Can Virginia Have School Choice Now?
My new daughter-in-law visited with us for several days this Christmas. Obviously I’m biased, but she is wonderful and my son is lucky to have such a lovely and talented bride. As our family is wont to do, conversation eventually turned to politics, and being that she is a newly minted teacher, one of the most interesting threads was education. Like most teachers she is dedicated to her students and passionate about serving her community. Unfortunately, I discovered, she is also primed for a professional life of sacrifice within a sub-optimum system characterized by head-scratching rules, poor administration and negative career incentives that make being a teacher, no matter how dedicated one might be, a difficult and trying profession. Thankfully we were able to end our discussion on an optimistic note, as it appears that change is finally on the horizon. For her sake, and the sake of future generations, I hope this is true.
Top on the discussion list were my stories about how liberal education establishment types are losing their collective mind over Trump’s choice of Betsy DeVos for Secretary of Education. I warned my daughter-in-law that we are sure to hear much wailing when confirmation hearings commence, including red herrings about DeVos not being an educator, and that she has never “been in the classroom” (as if the Secretary of Education is going to be teaching High School in her spare time or something). More to the point, I explained, detractors will say that she “doesn’t support the public education system.” This is education-establishment shorthand for DeVos’ support for school vouchers to enable parents to send their children to the schools that they want to attend, instead of the schools that the government says they must attend. This horror, supporting vouchers or “school choice,” is a sin to the education establishment, and therefore we, and teachers around the country, should expect much hyperventilating about her appointment. To the establishment, “school choice” is just plain bad. (Oh, and yes, she is a Christian too, so get ready for that.)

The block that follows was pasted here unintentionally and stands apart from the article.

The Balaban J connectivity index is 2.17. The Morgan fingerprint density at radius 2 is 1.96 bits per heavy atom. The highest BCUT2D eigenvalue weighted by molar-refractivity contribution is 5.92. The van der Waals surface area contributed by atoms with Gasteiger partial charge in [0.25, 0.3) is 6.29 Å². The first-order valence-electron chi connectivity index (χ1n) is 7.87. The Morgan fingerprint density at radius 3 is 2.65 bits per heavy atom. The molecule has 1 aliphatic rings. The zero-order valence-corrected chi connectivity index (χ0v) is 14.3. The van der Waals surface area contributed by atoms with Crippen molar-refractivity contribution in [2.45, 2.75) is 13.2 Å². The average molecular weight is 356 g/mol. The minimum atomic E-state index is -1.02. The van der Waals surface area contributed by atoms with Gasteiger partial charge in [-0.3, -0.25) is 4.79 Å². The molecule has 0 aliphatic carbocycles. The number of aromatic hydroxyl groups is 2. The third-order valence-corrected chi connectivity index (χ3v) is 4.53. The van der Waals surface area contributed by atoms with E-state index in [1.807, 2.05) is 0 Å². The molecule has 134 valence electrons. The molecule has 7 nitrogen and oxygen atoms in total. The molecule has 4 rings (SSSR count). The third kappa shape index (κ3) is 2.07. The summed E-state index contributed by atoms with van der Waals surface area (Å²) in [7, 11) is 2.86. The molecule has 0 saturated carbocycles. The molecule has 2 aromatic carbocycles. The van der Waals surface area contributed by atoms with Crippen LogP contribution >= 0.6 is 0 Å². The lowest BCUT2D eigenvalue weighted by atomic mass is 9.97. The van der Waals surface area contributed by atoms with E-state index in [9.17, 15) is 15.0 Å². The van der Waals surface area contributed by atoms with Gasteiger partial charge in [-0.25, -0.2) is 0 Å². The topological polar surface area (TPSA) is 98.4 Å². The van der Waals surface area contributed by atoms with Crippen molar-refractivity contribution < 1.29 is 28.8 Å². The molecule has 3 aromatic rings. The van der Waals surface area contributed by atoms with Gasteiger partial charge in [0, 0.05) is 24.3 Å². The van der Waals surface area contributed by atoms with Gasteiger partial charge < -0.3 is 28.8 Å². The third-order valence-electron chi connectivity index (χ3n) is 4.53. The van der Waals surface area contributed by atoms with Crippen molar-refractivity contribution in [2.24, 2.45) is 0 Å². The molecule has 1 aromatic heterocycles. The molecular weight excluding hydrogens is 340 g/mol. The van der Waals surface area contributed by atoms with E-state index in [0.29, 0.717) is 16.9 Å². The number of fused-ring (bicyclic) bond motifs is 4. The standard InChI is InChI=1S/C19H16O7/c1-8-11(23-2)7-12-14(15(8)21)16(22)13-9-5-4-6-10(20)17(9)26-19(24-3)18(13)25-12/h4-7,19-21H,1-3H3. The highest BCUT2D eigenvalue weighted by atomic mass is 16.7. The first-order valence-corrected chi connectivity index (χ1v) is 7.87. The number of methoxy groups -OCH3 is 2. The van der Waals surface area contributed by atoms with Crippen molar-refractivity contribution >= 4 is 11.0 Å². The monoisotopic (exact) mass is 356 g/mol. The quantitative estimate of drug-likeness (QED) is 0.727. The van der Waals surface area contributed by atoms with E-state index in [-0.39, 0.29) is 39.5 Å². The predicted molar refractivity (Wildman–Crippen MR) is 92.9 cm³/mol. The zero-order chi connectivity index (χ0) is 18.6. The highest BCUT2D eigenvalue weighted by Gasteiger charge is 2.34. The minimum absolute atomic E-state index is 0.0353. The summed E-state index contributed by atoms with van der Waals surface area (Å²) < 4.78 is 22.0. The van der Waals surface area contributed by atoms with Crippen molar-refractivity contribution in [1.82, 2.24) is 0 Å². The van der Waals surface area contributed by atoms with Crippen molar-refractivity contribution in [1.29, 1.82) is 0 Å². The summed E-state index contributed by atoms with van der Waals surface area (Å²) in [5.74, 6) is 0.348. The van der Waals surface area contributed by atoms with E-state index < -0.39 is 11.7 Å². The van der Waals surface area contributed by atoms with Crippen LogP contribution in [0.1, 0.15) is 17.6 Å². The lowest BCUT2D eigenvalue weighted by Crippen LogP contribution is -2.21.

With the DeVos appointment, however, and Virginia’s 2017 Governor’s race, Virginians should not be worried, they should be optimistic. Virginia is way behind in education innovation, with only 9 publically funded charter schools serving just 883 students. (In contrast our neighbor North Carolina has 151 charter schools serving 70,000 students and Maryland has 78 such schools, providing choice to 37,000 students.) We only have one “school choice” program, the Education Improvement Scholarships Tax Credits Program which began in 2013. This limited program offers tax credits to individuals and businesses that donate to qualified Scholarship Foundations providing private school scholarships to low-income students. It’s a good program, but it is not exactly radical change. Attempts to pass innovative “Education Savings Accounts (ESAs)” have run into Governor McAuliffe’s veto, and even limited efforts to provide such benefits to children with special needs have met that roadblock.